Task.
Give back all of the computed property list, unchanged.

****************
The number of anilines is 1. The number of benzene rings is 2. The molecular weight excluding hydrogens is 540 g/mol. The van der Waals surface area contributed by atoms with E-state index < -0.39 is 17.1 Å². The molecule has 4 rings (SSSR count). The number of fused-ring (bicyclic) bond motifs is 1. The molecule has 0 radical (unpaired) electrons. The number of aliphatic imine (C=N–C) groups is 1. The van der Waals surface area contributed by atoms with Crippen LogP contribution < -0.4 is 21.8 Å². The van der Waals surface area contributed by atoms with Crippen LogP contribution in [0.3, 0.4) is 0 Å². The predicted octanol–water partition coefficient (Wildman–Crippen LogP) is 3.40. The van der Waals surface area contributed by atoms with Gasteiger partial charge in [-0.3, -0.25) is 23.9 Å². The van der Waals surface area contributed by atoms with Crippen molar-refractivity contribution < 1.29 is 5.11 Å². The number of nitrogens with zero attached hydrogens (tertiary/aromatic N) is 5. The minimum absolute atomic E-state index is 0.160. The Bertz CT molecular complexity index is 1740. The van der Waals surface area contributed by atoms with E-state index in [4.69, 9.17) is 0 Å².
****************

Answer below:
The number of anilines is 1. The number of benzene rings is 2. The molecular weight excluding hydrogens is 540 g/mol. The van der Waals surface area contributed by atoms with E-state index < -0.39 is 17.1 Å². The molecule has 4 rings (SSSR count). The number of fused-ring (bicyclic) bond motifs is 1. The molecule has 0 radical (unpaired) electrons. The number of aliphatic imine (C=N–C) groups is 1. The van der Waals surface area contributed by atoms with Crippen LogP contribution < -0.4 is 21.8 Å². The van der Waals surface area contributed by atoms with Crippen LogP contribution in [0.3, 0.4) is 0 Å². The predicted octanol–water partition coefficient (Wildman–Crippen LogP) is 3.40. The van der Waals surface area contributed by atoms with Gasteiger partial charge in [-0.3, -0.25) is 23.9 Å². The van der Waals surface area contributed by atoms with Crippen molar-refractivity contribution < 1.29 is 5.11 Å². The number of nitrogens with zero attached hydrogens (tertiary/aromatic N) is 5. The minimum absolute atomic E-state index is 0.160. The Bertz CT molecular complexity index is 1740. The van der Waals surface area contributed by atoms with E-state index in [4.69, 9.17) is 0 Å².